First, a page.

Another Round…

by weirdlittlepony

…of battling with spider mites (it looks something like this). And once again, it’s the oft-beleaguered T. bulbosa and T. streptophylla (yes, that original piece from FEF that went through a miraculous revival).

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Above: T. bulbosa (with 3 pups) and T. streptophylla, when healthy and bug-free.

For a few minutes, while I was filling yet another tub with soap solution (not breaking out the poison yet because the infestation isn’t that horrible), I considered letting myself get angry and depressed about the situation. Why is it that time and again, it’s the plants that hold the most sentimental value for me that get affected by pests? Why is it that it’s the little ones that always get attacked? Why is it that the plants that have fought for recovery from the brink are brought down again and again, requiring repeat after repeat of the same old nursed-back-to-health story? Why is it that I generally give all my plants the same amount of care (I water them every one to two days, and look them over at least once every four to five days), and some are perfectly happy with that while others seem to scream for attention every now and then even though nobody is being neglected, damn it?

Then I realised a few things. And figured that there really isn’t any point in getting upset. Just deal with it and move on. God is (once again) using Creation to deliver warnings and lessons pertaining to the spiritual realm.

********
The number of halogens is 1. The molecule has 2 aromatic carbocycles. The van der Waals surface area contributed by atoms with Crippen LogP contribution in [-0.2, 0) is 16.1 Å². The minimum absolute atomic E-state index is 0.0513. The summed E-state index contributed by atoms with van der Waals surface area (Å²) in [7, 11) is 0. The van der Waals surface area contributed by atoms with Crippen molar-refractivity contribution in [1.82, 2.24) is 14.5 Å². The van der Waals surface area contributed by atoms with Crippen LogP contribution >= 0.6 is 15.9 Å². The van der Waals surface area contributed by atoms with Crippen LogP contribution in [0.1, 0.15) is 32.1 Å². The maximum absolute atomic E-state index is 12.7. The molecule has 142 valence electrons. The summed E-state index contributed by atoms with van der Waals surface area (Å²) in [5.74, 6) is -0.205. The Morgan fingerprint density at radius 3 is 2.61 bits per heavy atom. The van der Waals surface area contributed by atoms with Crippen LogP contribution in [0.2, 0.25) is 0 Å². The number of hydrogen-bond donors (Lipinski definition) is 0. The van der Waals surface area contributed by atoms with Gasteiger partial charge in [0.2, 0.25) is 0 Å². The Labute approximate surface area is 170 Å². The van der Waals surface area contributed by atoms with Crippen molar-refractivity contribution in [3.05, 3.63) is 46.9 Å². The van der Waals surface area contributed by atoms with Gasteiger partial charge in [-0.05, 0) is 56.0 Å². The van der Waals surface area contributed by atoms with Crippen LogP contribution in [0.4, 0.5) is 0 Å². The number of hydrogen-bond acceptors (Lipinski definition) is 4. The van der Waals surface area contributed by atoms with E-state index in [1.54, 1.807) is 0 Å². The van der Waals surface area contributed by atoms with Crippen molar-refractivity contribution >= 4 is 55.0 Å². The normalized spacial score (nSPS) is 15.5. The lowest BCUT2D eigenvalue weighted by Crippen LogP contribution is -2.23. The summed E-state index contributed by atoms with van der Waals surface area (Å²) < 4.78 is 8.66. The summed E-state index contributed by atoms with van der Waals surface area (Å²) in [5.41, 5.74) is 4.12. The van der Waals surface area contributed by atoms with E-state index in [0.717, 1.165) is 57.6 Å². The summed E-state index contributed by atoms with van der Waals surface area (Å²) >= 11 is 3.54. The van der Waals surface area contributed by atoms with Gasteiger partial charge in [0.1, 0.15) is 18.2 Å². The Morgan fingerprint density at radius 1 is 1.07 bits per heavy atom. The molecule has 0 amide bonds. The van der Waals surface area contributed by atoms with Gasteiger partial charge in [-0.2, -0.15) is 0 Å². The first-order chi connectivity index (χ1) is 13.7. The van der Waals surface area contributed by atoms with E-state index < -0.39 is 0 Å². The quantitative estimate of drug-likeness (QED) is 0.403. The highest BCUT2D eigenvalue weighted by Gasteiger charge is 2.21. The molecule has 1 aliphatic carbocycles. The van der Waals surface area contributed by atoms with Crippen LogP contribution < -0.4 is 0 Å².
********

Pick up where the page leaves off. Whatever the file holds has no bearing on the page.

Bugs are opportunistic. It’s their nature. They’re predators, in a way, and just as big cats on the savannah watch for the youngest and weakest animals in a gazelle or zebra herd and demons prowl around looking for handholds on unsuspecting Christian psyches, them bugs are going to be on the lookout for the smallest and weakest plants in any garden or collection. Plants that are small (more surface area to volume) or have survived previous attacks are easier pickings than big, untouched specimens. The recent weather isn’t helping, because it’s searingly hot most of the time and too-dry plants attract spider mites. I just need to step up the watering schedule and stop worrying about whether there will or will not be rain, because the intense heat is clearly posing a bigger problem than the possibility of overwatering, right now.

The Enemy attacks the young and the weak of the Kingdom, too. And those of us who have struggled with certain strongholds and personal issues know all too well how these hot buttons can be targeted again and again and again, even though we’ve picked ourselves up and gotten patched up and soldiered on countless times. It’s never-ending; we’ll have respite when we’re dead or Raptured.

And about the non-neglect that still causes (or leads to) health problems? Some plants, coming from different climes and with different constitutions (xeric VS mesic, etc.), need different levels of care, just as some people are a little more fragile and need a little more care than others. It’s an important point to keep in mind, when you have children or mentees or members of a ministry group under your care.

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